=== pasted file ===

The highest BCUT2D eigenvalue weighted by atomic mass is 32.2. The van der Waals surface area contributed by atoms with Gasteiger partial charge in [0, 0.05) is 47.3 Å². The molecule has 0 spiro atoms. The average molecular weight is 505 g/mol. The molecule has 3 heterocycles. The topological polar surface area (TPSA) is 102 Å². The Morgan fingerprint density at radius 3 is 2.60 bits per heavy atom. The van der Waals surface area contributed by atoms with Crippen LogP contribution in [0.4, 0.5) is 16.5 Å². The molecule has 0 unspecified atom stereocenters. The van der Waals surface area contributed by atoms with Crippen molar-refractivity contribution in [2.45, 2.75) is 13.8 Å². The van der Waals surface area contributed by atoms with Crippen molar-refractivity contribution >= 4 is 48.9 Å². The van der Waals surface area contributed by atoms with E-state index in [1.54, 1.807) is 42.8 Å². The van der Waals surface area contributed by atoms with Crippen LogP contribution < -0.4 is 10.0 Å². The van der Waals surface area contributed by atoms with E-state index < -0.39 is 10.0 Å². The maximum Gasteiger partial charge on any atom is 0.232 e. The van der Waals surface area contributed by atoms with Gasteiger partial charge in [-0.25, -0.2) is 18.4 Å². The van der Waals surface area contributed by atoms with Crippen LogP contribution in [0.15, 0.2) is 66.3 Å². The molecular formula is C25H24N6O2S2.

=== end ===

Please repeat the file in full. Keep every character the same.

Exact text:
The highest BCUT2D eigenvalue weighted by atomic mass is 32.2. The van der Waals surface area contributed by atoms with Gasteiger partial charge in [0, 0.05) is 47.3 Å². The molecule has 0 spiro atoms. The average molecular weight is 505 g/mol. The molecule has 3 heterocycles. The topological polar surface area (TPSA) is 102 Å². The Morgan fingerprint density at radius 3 is 2.60 bits per heavy atom. The van der Waals surface area contributed by atoms with Crippen LogP contribution in [0.4, 0.5) is 16.5 Å². The molecule has 0 unspecified atom stereocenters. The van der Waals surface area contributed by atoms with Crippen molar-refractivity contribution in [2.45, 2.75) is 13.8 Å². The van der Waals surface area contributed by atoms with Crippen molar-refractivity contribution >= 4 is 48.9 Å². The van der Waals surface area contributed by atoms with E-state index in [1.54, 1.807) is 42.8 Å². The van der Waals surface area contributed by atoms with Crippen LogP contribution < -0.4 is 10.0 Å². The van der Waals surface area contributed by atoms with E-state index < -0.39 is 10.0 Å². The maximum Gasteiger partial charge on any atom is 0.232 e. The van der Waals surface area contributed by atoms with Gasteiger partial charge in [-0.25, -0.2) is 18.4 Å². The van der Waals surface area contributed by atoms with Crippen LogP contribution in [0.15, 0.2) is 66.3 Å². The molecular formula is C25H24N6O2S2.